Screenshot_2013-06-06-22-04-16After your first coat, let the chair dry, and begin working on the reupholstery of the seat. As I mentioned, I purchased fabric from Etsy. Make sure  your order enough to go around the top, and underneath where there needs to be enough to staple that baby down.

IMAG0335Screenshot_2013-06-06-22-03-17The key is to pull the fabric firmly around each side, to ensure there are no kinks or wrinkles in the fabric. The corners are tricky, I recommend treating it as if you are wrapping a present. Now, if you’re terrible at wrapping gifts, try something else. :) If you don’t have a staple gun, you can always nail in small hanging nails… but do consider buying a gun at Ace Hardware, they’re only like $30 and last forever. If not all of the staples go in completely (they can sometimes be a sucker), use a hammer to smooth them out.

Here you go! Mustaches!

Screenshot_2013-06-06-22-03-46After the first coat is dry, work on your second paint coat. Touch ups can always be done the next day, too. I recommend waiting 1-2 days after painting to ensure the paint is 100% dry before reattaching your seat.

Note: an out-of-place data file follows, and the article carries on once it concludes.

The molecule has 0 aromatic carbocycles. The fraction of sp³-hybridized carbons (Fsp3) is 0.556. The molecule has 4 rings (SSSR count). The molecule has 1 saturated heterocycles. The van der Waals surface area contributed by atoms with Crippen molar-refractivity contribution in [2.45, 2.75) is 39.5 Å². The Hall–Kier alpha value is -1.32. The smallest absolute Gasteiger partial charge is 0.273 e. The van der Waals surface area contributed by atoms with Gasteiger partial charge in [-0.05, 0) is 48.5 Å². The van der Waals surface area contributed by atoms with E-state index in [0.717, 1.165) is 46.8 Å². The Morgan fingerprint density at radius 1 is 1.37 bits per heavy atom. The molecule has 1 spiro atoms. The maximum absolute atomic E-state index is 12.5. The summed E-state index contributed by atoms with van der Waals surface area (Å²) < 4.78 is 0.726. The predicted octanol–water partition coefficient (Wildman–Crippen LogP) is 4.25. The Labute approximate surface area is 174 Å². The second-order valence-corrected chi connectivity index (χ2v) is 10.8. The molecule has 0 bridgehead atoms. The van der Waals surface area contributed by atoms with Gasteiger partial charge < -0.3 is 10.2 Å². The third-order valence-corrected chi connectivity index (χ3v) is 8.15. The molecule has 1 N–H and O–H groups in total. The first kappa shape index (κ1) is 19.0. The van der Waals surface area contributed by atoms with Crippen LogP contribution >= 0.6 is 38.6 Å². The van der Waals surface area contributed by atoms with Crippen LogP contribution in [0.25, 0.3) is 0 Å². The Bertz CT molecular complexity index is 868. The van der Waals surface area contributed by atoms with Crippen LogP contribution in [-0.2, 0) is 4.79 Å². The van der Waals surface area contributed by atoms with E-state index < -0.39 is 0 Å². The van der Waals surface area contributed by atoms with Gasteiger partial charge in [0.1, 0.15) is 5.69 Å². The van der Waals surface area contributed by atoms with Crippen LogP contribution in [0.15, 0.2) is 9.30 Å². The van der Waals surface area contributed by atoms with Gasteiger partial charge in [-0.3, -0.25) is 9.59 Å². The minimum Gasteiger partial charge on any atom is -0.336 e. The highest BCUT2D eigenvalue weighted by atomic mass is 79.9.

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what’s inspiring me

Inspiring me, driving me crazy, coloring my mind.

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why yes I’m pumped for CSA fruits and veggies.

let the pickling games begin.

let the pickling games begin.

If Martha Stewart can make buttercream flowers, I'll be damned to say I can't.

If Martha Stewart can make buttercream flowers, I’ll be damned to say I can’t.

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I cooked carnitas in a slow cooker. This was the only photo I took.

I cooked carnitas in a slow cooker. This was the only photo I took.

sprinkles making the world go boom.

sprinkles making the world go boom.